How much time do you spend on social media? Google currently clocks the figure at roughly 2.5 hours a day for the average American. But this can potentially increase to anywhere between seven to nine hours within the younger subset of the population, namely, teens and Gen Z-ers, such as yours truly. In my defense, I *absolutely must* spend most of my day visiting the various virtual outposts of the fashion industry. Social media, therefore, classifies more as an occupational hazard for me than a worrisome red flag. Or so I’d prefer to believe.
What I would like to conveniently divert your attention to, however, – and what’s perhaps truly worrisome – is that these (wasted) hours of mindless scrolling are ripe territory for brands to encroach upon. With the ever-increasing prevalence of social media, fashion houses big and small now have unfettered access to the minds of their buyers, and they’ll often leave no stone unturned in persuading us to purchase their wares. Or, as the wise @y2kbags on Instagram surmises after yet another Gucci-Harry Styles campaign, “The way that Gucci is shoving this bamboo top-handle flap bag down our throats is kind of unhinged.”
As a lover of all things purse-related, do I mind having a handbag “shoved down my throat?” Not particularly. What does turn me off, however, is a purse seemingly seen everywhere, on a multitude of celebrities and in campaigns sprawled all throughout my feed. In other words, when a bag feels like it has been overdone, it results in a sense of purse fatigue.
What is Purse Fatigue?
In today’s fast-paced trend cycle, the smallest things can land us with a burned-out feeling (where to order-in dinner from? I’ll probably end up starving for the night. Too many movies on your watchlist? Tell me about it!) And this sense of fatigue can extend well beyond our everyday decisions, down to the purses we choose to purchase. Users, in fact, have reported feeling fatigued over their inability to like any of the handbags reigning in the market. Others may be bored or tired of their present collections, ready to move on to something new.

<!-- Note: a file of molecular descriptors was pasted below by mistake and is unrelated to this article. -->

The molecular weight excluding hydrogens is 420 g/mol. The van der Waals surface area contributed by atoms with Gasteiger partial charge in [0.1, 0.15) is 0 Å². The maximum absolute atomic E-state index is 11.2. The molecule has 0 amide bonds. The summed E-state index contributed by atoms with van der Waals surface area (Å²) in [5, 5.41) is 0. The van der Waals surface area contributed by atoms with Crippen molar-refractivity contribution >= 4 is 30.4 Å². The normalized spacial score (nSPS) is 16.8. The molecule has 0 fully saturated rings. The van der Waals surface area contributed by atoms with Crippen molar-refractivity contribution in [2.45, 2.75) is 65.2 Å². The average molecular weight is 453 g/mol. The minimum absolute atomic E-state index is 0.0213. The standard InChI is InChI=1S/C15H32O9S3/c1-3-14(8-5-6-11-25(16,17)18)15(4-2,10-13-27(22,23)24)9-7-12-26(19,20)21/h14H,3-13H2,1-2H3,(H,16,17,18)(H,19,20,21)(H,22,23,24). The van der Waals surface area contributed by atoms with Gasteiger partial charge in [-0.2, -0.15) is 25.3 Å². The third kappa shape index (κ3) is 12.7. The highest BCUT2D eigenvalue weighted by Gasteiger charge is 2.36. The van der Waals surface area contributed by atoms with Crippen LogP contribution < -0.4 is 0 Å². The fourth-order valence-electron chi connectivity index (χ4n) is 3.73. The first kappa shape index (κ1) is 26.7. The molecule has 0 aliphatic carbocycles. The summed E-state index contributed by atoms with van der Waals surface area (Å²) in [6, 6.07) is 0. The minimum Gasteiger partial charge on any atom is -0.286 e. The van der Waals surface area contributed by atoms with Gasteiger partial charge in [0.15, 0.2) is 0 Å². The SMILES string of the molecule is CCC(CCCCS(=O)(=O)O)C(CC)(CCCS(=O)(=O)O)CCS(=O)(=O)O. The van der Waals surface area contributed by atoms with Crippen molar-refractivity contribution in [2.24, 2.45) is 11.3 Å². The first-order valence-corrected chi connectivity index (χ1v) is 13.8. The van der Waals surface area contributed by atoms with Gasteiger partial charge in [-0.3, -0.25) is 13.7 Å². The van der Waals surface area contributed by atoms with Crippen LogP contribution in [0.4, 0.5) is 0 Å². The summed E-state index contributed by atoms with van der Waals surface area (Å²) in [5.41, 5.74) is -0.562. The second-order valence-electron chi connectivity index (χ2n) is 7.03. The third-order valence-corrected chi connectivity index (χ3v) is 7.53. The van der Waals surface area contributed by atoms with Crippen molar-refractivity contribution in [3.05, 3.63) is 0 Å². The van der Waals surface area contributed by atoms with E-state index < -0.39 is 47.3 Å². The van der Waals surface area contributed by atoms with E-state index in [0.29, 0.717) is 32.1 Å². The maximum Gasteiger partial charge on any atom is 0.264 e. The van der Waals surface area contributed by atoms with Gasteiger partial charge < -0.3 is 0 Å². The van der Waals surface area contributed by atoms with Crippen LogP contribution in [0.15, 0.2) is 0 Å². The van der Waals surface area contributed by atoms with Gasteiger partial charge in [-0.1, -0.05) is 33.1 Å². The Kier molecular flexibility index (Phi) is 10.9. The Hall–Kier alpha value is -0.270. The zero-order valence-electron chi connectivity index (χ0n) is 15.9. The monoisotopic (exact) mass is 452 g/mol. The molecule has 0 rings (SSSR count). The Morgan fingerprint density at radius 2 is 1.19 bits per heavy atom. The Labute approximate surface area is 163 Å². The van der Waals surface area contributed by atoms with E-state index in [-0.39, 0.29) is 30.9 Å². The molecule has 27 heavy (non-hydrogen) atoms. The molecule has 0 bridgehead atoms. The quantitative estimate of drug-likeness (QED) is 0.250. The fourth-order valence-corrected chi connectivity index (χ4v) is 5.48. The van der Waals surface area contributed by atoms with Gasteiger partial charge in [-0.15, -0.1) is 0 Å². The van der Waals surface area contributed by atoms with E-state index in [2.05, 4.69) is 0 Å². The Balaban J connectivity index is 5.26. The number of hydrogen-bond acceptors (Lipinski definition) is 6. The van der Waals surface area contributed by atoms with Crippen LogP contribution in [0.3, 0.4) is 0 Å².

For today’s discourse, however, purse fatigue refers to the over-exposure of a particular handbag on popular media. And as can be guessed, the primary drivers of said fatigue are the various communication platforms available to us, including Instagram, TikTok, YouTube, and Google in general.
Now, realistically speaking, few of us have the ability to get our hands on every bag we desire – everything, from our respective budgets to location constraints, the brand itself, and its perceived exclusivity, plays a part in making sure of that. Thankfully, one of the great benefits of social media, particularly for purse-lovers such as ourselves, is its ability to vicariously satiate our need for designer goods. In fact, the endless resources at our disposal, from reviews by fellow PurseBloggers to our favorite influencers on YouTube, celebrities on gossip sites, and the brand’s own advertisements, have made previewing a potential purchase easier than ever.
But at the same time, what with the fierce competition in the fashion industry, where every designer is vying for our attention, and gifting to influencers becoming a running theme, it appears at times that over-exposure may be the only meaningful way to gain exposure. And, of course, the downside to this is obvious. Where is its mystique if a newly-launched bag reaches the arms of every Hadid and/or Jenner sister out there and their literal mothers and grandmothers? Where’s the excitement and exclusivity presumably associated with a “luxury good”? Ladies and gentlemen, that’s purse fatigue for you!